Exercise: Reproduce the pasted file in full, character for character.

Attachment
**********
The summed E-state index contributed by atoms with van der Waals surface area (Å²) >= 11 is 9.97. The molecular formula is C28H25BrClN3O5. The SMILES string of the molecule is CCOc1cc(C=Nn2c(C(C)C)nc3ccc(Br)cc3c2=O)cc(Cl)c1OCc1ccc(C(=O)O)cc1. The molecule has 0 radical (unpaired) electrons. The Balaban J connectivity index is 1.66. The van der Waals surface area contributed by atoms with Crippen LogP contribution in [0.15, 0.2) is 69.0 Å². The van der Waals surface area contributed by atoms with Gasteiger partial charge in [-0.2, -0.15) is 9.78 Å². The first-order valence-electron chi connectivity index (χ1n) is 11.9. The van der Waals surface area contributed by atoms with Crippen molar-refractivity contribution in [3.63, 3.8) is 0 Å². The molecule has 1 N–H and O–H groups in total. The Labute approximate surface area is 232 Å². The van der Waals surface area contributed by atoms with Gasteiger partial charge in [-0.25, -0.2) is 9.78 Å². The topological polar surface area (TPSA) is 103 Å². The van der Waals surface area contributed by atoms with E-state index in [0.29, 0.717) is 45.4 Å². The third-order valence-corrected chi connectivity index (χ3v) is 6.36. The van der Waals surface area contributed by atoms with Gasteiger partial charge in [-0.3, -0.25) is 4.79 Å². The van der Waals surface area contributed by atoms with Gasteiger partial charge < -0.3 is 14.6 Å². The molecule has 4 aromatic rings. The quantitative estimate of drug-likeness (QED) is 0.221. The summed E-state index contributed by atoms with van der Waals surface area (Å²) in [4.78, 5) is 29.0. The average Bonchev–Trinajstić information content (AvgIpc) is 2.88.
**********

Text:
The summed E-state index contributed by atoms with van der Waals surface area (Å²) >= 11 is 9.97. The molecular formula is C28H25BrClN3O5. The SMILES string of the molecule is CCOc1cc(C=Nn2c(C(C)C)nc3ccc(Br)cc3c2=O)cc(Cl)c1OCc1ccc(C(=O)O)cc1. The molecule has 0 radical (unpaired) electrons. The Balaban J connectivity index is 1.66. The van der Waals surface area contributed by atoms with Crippen LogP contribution in [0.15, 0.2) is 69.0 Å². The van der Waals surface area contributed by atoms with Gasteiger partial charge in [-0.2, -0.15) is 9.78 Å². The first-order valence-electron chi connectivity index (χ1n) is 11.9. The van der Waals surface area contributed by atoms with Crippen molar-refractivity contribution in [3.63, 3.8) is 0 Å². The molecule has 1 N–H and O–H groups in total. The Labute approximate surface area is 232 Å². The van der Waals surface area contributed by atoms with Gasteiger partial charge in [-0.25, -0.2) is 9.78 Å². The topological polar surface area (TPSA) is 103 Å². The van der Waals surface area contributed by atoms with E-state index in [0.29, 0.717) is 45.4 Å². The third-order valence-corrected chi connectivity index (χ3v) is 6.36. The van der Waals surface area contributed by atoms with Gasteiger partial charge in [-0.3, -0.25) is 4.79 Å². The van der Waals surface area contributed by atoms with Gasteiger partial charge < -0.3 is 14.6 Å². The molecule has 4 aromatic rings. The quantitative estimate of drug-likeness (QED) is 0.221. The summed E-state index contributed by atoms with van der Waals surface area (Å²) in [4.78, 5) is 29.0. The average Bonchev–Trinajstić information content (AvgIpc) is 2.88.